"Devices Of Death" commences with a rapid blast of drums shifting into an onslaught of guitars and guttural vocals, now further reinforced to the listener as part of Post Mortal Possession's characteristic musical style. With a more rapid cadence and pace to "Devices of Death" ensures an attention-grabbing track through it's sheer brutal and technical insanity. An unrelenting brutal assault- "Devices of Death" is a masterful and technically consistent track. A rapid shift into a more blackened death feel provides added intensity and an insight into the musical diversity displayed within this release and proceeds to reach a new level of brutality while remaining consistent to the concept of "Forest of the Damned". A mid track instrumental interlude provides an insight into the sheer speed and musical cohesiveness of "Devices of Death". Masterful in it's technicality, this track is absolutely ear catching and genuinely enthralling. Aggressive and unapologetic for being so- combined with rapid tempo shifts serve to remind you of a musically diverse, technically talented and intelligent release.
"Implements of Hell" commences with a blackened death feel to this track while refraining the brutal style prevalent throughout "Forest Of The Damned". Switching rapidly to a brief, guttural vocal interlude spliced with a roaring, aggressive approach combined with an uncompromising and unapologetic brutal intensity complete the feel to this track. Calculated, chaotic and forceful- briefly split by technical interludes broken by rapid shifts into a guttural vocal section proves to be both brutal and commanding. A melodic and chaotic musical intensity provided by the precise guitar and drum lines provides a musically cohesive and balance to "Implements of Hell". Mid track continual shifts in tempo add to the chaotic element while providing the brutality the listener has began to expect of this release. Intense, grinding instrumentals provide a blackened death feel with splintering screams. Interspersed between guttural death growls- a chaotic and intense instrumental interval launches the listener into a blackened death concluding section. The sheer brutality, aggressiveness and forcefulness of the conclusion of this track proves to be a musically cohesive and precise conclusion.
"Forest of the Damned" begins with the rapid, cohesive and technically intelligent drumlines consistent throughout the entire release- serving to lift this track further into a niche of its own. The listener gains the feel that this is a band uncompromising to the extreme- judging by the particular intensity displayed within this masterful and brutal track. Howling guitar riffs complete the unrelenting feel, aided by the guttural growls accentuate the chaotic vibe to the namesake track of this release. Nothing is understated about "Forest of the Damned"- legitimately intense with constant tempo changes ensure a musically sound and consistent concluding track. The mid track instrumental interval displaying rapid and technical drum and guitar work show the musical consistency of Post Mortal Possession. The blackened death interval complete with tortured black metal screams shifts seamlessly into an intense death metal aural assault serves to display the musical diversity of this track. An aggressive guitar interval leading up to a technical and rapid paced drum section leads straight into the next death metal section.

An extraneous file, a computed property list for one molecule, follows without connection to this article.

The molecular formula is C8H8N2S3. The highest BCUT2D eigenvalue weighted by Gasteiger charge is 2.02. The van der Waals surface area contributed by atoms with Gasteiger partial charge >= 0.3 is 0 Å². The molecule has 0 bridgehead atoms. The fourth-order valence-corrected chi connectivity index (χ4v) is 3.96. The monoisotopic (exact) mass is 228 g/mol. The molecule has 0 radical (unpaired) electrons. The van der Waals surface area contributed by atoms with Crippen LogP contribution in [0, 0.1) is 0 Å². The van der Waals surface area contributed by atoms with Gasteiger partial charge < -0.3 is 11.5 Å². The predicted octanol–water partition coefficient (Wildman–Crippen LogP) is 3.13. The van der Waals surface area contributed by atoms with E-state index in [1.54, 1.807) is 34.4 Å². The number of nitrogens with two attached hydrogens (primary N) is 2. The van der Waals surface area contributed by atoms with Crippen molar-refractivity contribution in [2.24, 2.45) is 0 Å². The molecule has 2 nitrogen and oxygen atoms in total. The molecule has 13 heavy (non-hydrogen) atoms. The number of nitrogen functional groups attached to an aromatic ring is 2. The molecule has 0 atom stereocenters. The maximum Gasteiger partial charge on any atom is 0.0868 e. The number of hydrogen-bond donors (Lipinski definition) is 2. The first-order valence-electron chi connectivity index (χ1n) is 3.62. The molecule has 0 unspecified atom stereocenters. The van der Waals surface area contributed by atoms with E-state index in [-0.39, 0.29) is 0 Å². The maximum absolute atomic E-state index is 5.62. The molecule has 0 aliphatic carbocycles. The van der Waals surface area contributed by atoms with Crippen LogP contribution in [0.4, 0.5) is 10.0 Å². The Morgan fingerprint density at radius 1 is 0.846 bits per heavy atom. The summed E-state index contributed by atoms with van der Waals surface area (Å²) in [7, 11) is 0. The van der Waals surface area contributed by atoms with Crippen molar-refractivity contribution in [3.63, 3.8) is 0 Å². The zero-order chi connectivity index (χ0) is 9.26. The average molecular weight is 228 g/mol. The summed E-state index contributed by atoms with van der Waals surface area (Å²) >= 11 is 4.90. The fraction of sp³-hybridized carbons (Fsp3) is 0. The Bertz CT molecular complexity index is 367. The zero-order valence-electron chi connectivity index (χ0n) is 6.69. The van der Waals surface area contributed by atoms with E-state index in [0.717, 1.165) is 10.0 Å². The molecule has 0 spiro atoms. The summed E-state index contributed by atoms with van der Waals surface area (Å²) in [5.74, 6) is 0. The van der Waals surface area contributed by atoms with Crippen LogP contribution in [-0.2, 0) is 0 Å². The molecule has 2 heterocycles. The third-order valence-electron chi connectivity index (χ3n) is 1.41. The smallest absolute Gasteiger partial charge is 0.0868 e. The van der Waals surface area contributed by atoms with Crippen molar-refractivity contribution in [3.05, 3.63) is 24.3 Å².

"Forest Of The Damned" is characterized by technical death metal styling aided by an uncompromising technical aspect and an unapologetic approach to the sheer intensity displayed. Shifting cadence rapidly into a more melodic but still grinding death metal approach broken briefly by bursts of drum work and shifting swiftly into a blackened death feel. Technical and intense intervals provide a welcome interlude with black metal screams aiding the slightly mournful yet aggressive feel. A blackened and distorted feel brings heed to the conclusion of this track with a riff and intervals switching between brutal and frantic sections provide a fitting and cohesive conclusion.